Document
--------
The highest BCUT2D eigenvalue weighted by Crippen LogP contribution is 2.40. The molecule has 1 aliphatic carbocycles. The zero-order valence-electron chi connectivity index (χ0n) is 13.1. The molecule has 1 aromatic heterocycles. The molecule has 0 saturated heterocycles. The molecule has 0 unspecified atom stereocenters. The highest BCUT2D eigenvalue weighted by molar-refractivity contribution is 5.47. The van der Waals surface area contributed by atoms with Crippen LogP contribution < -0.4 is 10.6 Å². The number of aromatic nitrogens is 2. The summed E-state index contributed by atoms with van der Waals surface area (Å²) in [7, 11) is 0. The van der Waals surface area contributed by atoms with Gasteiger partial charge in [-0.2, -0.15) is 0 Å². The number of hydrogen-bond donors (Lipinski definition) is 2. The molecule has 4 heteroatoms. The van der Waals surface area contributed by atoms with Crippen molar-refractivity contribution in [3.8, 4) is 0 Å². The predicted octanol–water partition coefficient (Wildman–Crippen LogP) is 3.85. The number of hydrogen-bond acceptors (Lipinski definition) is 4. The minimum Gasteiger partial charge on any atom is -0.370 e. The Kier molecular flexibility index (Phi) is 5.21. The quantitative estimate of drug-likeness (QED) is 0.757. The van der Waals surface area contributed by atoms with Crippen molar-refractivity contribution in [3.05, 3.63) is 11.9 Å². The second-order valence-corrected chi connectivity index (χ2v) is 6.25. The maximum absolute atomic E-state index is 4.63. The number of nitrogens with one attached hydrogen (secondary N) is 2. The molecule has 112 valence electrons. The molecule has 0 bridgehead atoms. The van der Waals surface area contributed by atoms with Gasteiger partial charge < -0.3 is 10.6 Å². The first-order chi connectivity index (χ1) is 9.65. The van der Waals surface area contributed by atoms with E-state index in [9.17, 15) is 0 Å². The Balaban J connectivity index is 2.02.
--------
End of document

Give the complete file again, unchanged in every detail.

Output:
The highest BCUT2D eigenvalue weighted by Crippen LogP contribution is 2.40. The molecule has 1 aliphatic carbocycles. The zero-order valence-electron chi connectivity index (χ0n) is 13.1. The molecule has 1 aromatic heterocycles. The molecule has 0 saturated heterocycles. The molecule has 0 unspecified atom stereocenters. The highest BCUT2D eigenvalue weighted by molar-refractivity contribution is 5.47. The van der Waals surface area contributed by atoms with Crippen LogP contribution < -0.4 is 10.6 Å². The number of aromatic nitrogens is 2. The summed E-state index contributed by atoms with van der Waals surface area (Å²) in [7, 11) is 0. The van der Waals surface area contributed by atoms with Gasteiger partial charge in [-0.2, -0.15) is 0 Å². The number of hydrogen-bond donors (Lipinski definition) is 2. The molecule has 4 heteroatoms. The van der Waals surface area contributed by atoms with Crippen molar-refractivity contribution in [3.8, 4) is 0 Å². The predicted octanol–water partition coefficient (Wildman–Crippen LogP) is 3.85. The number of hydrogen-bond acceptors (Lipinski definition) is 4. The minimum Gasteiger partial charge on any atom is -0.370 e. The Kier molecular flexibility index (Phi) is 5.21. The quantitative estimate of drug-likeness (QED) is 0.757. The van der Waals surface area contributed by atoms with Crippen molar-refractivity contribution in [3.05, 3.63) is 11.9 Å². The second-order valence-corrected chi connectivity index (χ2v) is 6.25. The maximum absolute atomic E-state index is 4.63. The number of nitrogens with one attached hydrogen (secondary N) is 2. The molecule has 112 valence electrons. The molecule has 0 bridgehead atoms. The van der Waals surface area contributed by atoms with Gasteiger partial charge < -0.3 is 10.6 Å². The first-order chi connectivity index (χ1) is 9.65. The van der Waals surface area contributed by atoms with E-state index in [9.17, 15) is 0 Å². The Balaban J connectivity index is 2.02.